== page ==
I’ve now run about 6 or 7 halves, and countless other distances and I’ve always sworn that I’ll never run a marathon… until one day very recently I let it slip to a friend that I’m thinking of doing a 30km race next year and she said “Hazel, just do the marathon!” – now I can’t stop thinking about the darn marathon!
    I guess I’ll see what happens after summer (it’s way too hot in the desert to do any real running during summer…)

    • That’s how it starts. I will tell you what another runner told me. “You owe it to yourself to do at least one!” Experience the training and all that it is about. It is incredible.

  4. I’ve run 40 marathons and it never gets easier. Every single time, I think exactly what you said – “holy crap, 26.2 miles!” Every single time, I know that no matter how hard I trained, it just might not be my day and it could end in total disaster. It often baffles me – I can go out for a long run feeling like crap, and muscle my way through it. But if I start a marathon feeling like crap, I end up throwing tantrums, crying, walk/running, etc. It blows my mind. It humbles me every damn time!!!

  5. It’s so true – I don’t know that I’ll ever be able to wrap my mind around 26.2 miles either. I still can’t believe I’ve done it four times now when I’m one of those people who said “never again” after the first. Clearly I do kind of have a love for it now 😉 But I think part of what makes it so amazing is the challenge and unpredictability of it come race day.

    • Right?! I love how we say never again and a day or two later we are already thinking about the next one. I don’t think it will ever get easier but you at least know what to expect.

  6. You know I love it. But ironically, it is the races that I’ve been the most nervous for that have been the easiest for me while out there, and the ones that I was the most excited for/at ease with that have have been the most challenging! My favorite part of the whole enterprise, however, is definitely the training. I. Love. Marathon. Training.

  7. I’d LOVE to do a marathon, but I’m waiting until I run a half marathon totally injury free. I messed up my knee and got surgery in November and have now realized I need to do a lot of strength training or else I tend to get muscle imbalances. Hopefully I’ll get to do a marathon sooner rather than later!

  8. Oh, the marathon. I love it so. Even though I’ve had “miserable” and not very good performance-wise marathons, I keep coming back. Partly for those reasons and partly because honestly, I don’t feel fulfilled after a half. I feel like I want/need more. And 26.2 is a little more than I’d need really, lol, but it’s what makes me feel complete.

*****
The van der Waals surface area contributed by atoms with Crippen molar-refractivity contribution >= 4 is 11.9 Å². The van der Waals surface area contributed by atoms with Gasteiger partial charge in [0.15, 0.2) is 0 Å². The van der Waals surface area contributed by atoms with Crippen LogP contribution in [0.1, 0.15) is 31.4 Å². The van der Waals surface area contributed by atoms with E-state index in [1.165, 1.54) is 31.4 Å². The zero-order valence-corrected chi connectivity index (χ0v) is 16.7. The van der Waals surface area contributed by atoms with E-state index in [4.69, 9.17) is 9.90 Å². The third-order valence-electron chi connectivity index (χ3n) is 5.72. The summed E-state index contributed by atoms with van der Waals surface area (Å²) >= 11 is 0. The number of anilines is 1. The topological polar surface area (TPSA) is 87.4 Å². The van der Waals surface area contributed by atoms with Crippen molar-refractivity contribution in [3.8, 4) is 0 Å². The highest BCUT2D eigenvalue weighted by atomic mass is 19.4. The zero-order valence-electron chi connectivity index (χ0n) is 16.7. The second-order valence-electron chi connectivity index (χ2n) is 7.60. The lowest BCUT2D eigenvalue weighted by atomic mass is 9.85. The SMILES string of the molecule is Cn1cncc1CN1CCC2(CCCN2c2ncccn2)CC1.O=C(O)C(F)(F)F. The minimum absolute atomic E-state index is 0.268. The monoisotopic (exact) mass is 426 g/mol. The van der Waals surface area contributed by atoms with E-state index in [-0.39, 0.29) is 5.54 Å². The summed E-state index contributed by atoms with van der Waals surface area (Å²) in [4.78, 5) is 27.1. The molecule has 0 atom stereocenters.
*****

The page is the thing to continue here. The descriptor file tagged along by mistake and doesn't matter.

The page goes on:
Like Suz, I also love the training. I love the structure, the discipline, the growth that I get out of each cycle.

  9. Marathon #16 coming up on Saturday (with an Ironman (loved it!) and a 50k (hated it!)) along the way. I think I have gotten burnt out on the distance. I no longer enjoy the training and the time. But, in 2012, as an avid couch potato, I never thought I could run a 5k…and I lost 50 lbs along the way. I think I have obtained what I needed on this journey…better health, more confidence in myself and what I am capable of. The word “can’t” has all been obliterated from my subconscious vocabulary. Now I want balence, and to maintain health and wellbeing. I’ll do a few sprint triathlons, short runs and the 10 miler at the Twin Cities Marathon Weekend as my long race. But this will be my last marathon I believe. It was supposed to be a half. I am nowhere close to being trained for a full. But this is more of a farewell then a race, and I just felt the need to upgrade the distance and experience it one last time. The weather forecast is perfect, the course is a pancake, and I have 7 hours to finish. It will be a bittersweet (and painful) day. And, you are correct, they never get easier…

    • You are amazing. Thank you so much for sharing. It is a hard distance. Some get addicted and as you pointed out, others get burnt out. Enjoy your last marathon and then enjoy what you really love about the sport. Congrats!

  10. I get pre-race nerves before every race – the distance doesn’t seem to matter at all. I think it’s totally normal and maybe a little helpful to get your adrenaline pumping plus it has the bonus of making sure you’re not going to sleep in and miss the start.